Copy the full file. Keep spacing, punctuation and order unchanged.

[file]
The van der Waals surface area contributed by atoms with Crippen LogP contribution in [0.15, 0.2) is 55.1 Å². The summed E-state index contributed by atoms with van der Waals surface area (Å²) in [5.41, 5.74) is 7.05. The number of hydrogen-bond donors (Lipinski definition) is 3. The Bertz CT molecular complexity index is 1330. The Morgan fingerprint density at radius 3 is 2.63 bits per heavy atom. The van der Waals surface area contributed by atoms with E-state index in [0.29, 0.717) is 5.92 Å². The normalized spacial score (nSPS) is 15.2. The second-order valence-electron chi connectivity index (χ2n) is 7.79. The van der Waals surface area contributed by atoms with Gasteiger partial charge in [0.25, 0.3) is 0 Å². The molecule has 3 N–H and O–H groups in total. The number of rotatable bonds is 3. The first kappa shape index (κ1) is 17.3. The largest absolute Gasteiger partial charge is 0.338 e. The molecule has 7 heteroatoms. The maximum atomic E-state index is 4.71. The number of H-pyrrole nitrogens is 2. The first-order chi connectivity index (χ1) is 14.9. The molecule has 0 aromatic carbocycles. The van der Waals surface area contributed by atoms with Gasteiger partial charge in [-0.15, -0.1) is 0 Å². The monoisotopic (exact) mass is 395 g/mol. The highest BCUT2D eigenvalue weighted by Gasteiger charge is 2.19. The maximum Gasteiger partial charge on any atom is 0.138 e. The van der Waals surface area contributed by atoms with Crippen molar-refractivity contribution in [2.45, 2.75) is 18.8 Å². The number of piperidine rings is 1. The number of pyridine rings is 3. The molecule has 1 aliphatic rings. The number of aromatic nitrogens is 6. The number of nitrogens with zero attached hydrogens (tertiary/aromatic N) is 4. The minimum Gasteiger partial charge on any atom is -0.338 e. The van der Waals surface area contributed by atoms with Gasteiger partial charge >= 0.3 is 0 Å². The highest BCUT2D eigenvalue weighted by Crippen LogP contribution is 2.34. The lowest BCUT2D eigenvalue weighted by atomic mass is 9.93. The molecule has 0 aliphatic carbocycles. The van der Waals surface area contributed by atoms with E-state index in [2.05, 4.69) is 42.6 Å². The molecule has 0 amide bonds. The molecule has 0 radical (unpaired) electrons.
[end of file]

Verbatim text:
The van der Waals surface area contributed by atoms with Crippen LogP contribution in [0.15, 0.2) is 55.1 Å². The summed E-state index contributed by atoms with van der Waals surface area (Å²) in [5.41, 5.74) is 7.05. The number of hydrogen-bond donors (Lipinski definition) is 3. The Bertz CT molecular complexity index is 1330. The Morgan fingerprint density at radius 3 is 2.63 bits per heavy atom. The van der Waals surface area contributed by atoms with E-state index in [0.29, 0.717) is 5.92 Å². The normalized spacial score (nSPS) is 15.2. The second-order valence-electron chi connectivity index (χ2n) is 7.79. The van der Waals surface area contributed by atoms with Gasteiger partial charge in [0.25, 0.3) is 0 Å². The molecule has 3 N–H and O–H groups in total. The number of rotatable bonds is 3. The first kappa shape index (κ1) is 17.3. The largest absolute Gasteiger partial charge is 0.338 e. The molecule has 7 heteroatoms. The maximum atomic E-state index is 4.71. The number of H-pyrrole nitrogens is 2. The first-order chi connectivity index (χ1) is 14.9. The molecule has 0 aromatic carbocycles. The van der Waals surface area contributed by atoms with Gasteiger partial charge in [-0.15, -0.1) is 0 Å². The monoisotopic (exact) mass is 395 g/mol. The highest BCUT2D eigenvalue weighted by Gasteiger charge is 2.19. The maximum Gasteiger partial charge on any atom is 0.138 e. The van der Waals surface area contributed by atoms with Crippen molar-refractivity contribution in [2.45, 2.75) is 18.8 Å². The number of piperidine rings is 1. The number of pyridine rings is 3. The molecule has 1 aliphatic rings. The number of aromatic nitrogens is 6. The number of nitrogens with zero attached hydrogens (tertiary/aromatic N) is 4. The minimum Gasteiger partial charge on any atom is -0.338 e. The van der Waals surface area contributed by atoms with Gasteiger partial charge >= 0.3 is 0 Å². The highest BCUT2D eigenvalue weighted by Crippen LogP contribution is 2.34. The lowest BCUT2D eigenvalue weighted by atomic mass is 9.93. The molecule has 0 aliphatic carbocycles. The van der Waals surface area contributed by atoms with E-state index in [2.05, 4.69) is 42.6 Å². The molecule has 0 amide bonds. The molecule has 0 radical (unpaired) electrons.